Where does the River Shannon flow through ?

Ireland is synonymous with many things; rolling green fields, charming villages and towns and particularly, the River Shannon. Winding its way through the Irish countryside, the 200-mile long river makes its way through towns, villages, lakes, loughs and farmlands, creating an eastern and western divide in the country.

Starting from its source, Shannon Pot, which sits close to the border with Northern Ireland, the river makes its way through the nation, continuing down to the Shannon estuary on the Atlantic coast. As the longest river in the British Isles, the River Shannon is the ideal destination for boating holidays.

So, where does the river Shannon flow through , and what can you see along the way? Read on to see what a fantastic River Shannon cruise entails and the must-see sights along the way.


Where does the River Shannon flow through? Towns and villages

One of the most joyous things about canal boat hire in Ireland is the many fantastic and interesting destinations along the River Shannon. The Shannon flows through a myriad of towns, villages, and hamlets, creating an unbeatable route for sightseeing. Here are some of the unmissable destinations.


Carrick on Shannon

Nestled into the far north of the River Shannon is arguably one of the river’s most famous towns, Carrick on Shannon. Carrick on Shannon river cruises have been at the heart of boating holidays in Ireland for decades, and the town has fast become one of the most popular places to start the water-based adventure.

Aside from the practicality of starting your river journey in Carrick on Shannon, the town itself is worth a little exploring. As the capital of County Leitrim, Carrick on Shannon has developed into a hub of activity without losing its small-town Irish charm. Known as the marina capital of Ireland, Carrick on Shannon centres around the River Shannon, only adding to the aesthetic beauty of the town.

You can start by taking a walk along the riverbank boardwalk, where you will find a huge variety of boats and river vessels. Heading into the town, be sure to visit the unusual Costello Chapel, which is thought to be the smallest chapel in all of Europe. Aside from its historical sights, Carrick on Shannon has its fair share of modern attractions, including the 19th-century former courthouse, which has been converted into the county’s first integrated centre for the arts.



Perched on the borders of County Roscommon and County Westmeath is the town of Athlone. With the river flowing right through town, Athlone will be one of the biggest settlements you will pass with your River Shannon boat rental . Although it might be tempting to carry on through, stopping off at the town of Athlone makes getting back off the boat all the more worth it.

Athlone’s most impressive landmark is Athlone Castle, constructed during the Norman invasion of Ireland during the 13th century. This impressive medieval castle is an imposing structure to this day. A guided tour of the castle brings the rich history of Ireland alive. Athlone is also home to Sean’s Bar, the oldest pub in all of Ireland. Starting out as a riverside inn in the 10th century, it may even have the claim of being the oldest tavern in all of Europe.


Located on the river’s southerly route, the town of Banagher is another quaint Irish town through which the River Shannon flows. Much like Carrick on Shannon, Banagher is another popular place to secure your River Shannon boat hire . Aside from the fantastic marina and River Shannon boat hire opportunities, Banagher has its own selection of must-see sights.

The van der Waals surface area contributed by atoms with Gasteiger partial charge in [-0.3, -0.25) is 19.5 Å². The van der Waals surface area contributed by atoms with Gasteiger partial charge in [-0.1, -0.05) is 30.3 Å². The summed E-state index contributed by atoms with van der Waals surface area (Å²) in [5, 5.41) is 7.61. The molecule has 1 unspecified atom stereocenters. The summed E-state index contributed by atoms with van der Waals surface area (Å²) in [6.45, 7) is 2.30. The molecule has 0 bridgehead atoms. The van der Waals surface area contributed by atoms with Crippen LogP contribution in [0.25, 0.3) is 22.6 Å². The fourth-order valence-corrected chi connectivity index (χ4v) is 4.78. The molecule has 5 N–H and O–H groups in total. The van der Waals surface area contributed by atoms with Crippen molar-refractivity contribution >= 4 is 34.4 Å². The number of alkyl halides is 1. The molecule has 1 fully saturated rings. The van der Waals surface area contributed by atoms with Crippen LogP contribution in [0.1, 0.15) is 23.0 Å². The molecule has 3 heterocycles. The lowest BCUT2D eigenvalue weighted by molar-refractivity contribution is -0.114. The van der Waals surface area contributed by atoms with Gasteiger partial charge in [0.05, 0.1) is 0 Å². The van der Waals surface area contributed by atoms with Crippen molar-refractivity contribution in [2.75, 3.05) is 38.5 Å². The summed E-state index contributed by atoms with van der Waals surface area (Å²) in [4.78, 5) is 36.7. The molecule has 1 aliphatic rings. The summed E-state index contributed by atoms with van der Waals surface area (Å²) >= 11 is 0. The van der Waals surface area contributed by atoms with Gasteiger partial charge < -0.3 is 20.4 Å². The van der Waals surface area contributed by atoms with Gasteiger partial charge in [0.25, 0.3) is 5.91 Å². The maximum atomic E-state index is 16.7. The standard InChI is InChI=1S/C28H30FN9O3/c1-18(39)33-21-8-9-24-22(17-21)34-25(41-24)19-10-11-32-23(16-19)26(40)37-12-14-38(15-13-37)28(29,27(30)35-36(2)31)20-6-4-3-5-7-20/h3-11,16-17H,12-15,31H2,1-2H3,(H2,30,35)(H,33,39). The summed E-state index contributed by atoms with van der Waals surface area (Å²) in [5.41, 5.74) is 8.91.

The 19th century Martello Tower is one of Banagher’s most iconic landmarks. This 19th-century tower was constructed as part of the British defences against an invasion by Napoleon. Banagher is also home to one of the best River Shannon fishing spots, the ​​Banagher Town Stretch, which can accommodate up to 18 anglers.


Lakes along the River Shannon

When we ask, where does the River Shannon flow through? , towns and villages are not the only answer. Dotted along the River Shannon are a series of lakes and loughs, some only small and others that are vast, almost appearing as an inland sea to boaters.

At the very south of the River Shannon is the largest lough on the entire waterway, Lough Derg. Covering around 50 square miles, Lough Derg is also one of the largest lakes in all of Ireland, home to fantastic fishing opportunities, as well as beautiful banks and woodlands to explore on foot.

The River Shannon also flows through Lough Ree, just north of Athlone in the island’s Midlands region. As one of Ireland’s Special Protection Areas, Lough Ree is a haven for a huge array of birdlife, making it ideal for the bird watchers among you. Lough Ree is also a great place to spend a day or two fishing or enjoying a number of watersports.

At very north of the River Shannon, close to the town of Carrick on Shannon, is the third of the river’s largest lakes, Lough Allen. The unique wind funnel effect has meant that Lough Allen is home to an award-winning adventure centre and windsurfing community. Therefore, Lough Allen stands apart from the others by being one of Ireland’s premier windsurfing destinations.


Where Does the River Shannon Flow Through?

The source of the River Shannon beings at Shannon pot in County Cavan, close to the Northern Irish border. The river then flows in a southerly direction, passing through Lough Allen, the towns of Carrick on Shannon and Lanesborough, before flowing into Lough Ree.

Flowing ever southwesterly, the river exits Lough Ree and flows through Athlone, Shannonbridge and Banagher. On its final journey, the River Shannon flows into Lough Derg and out towards the city of Limerick. After flowing through the city of Limerick, the River Shannon runs directly westwards into the Shannon estuary and finally out into the Atlantic ocean.

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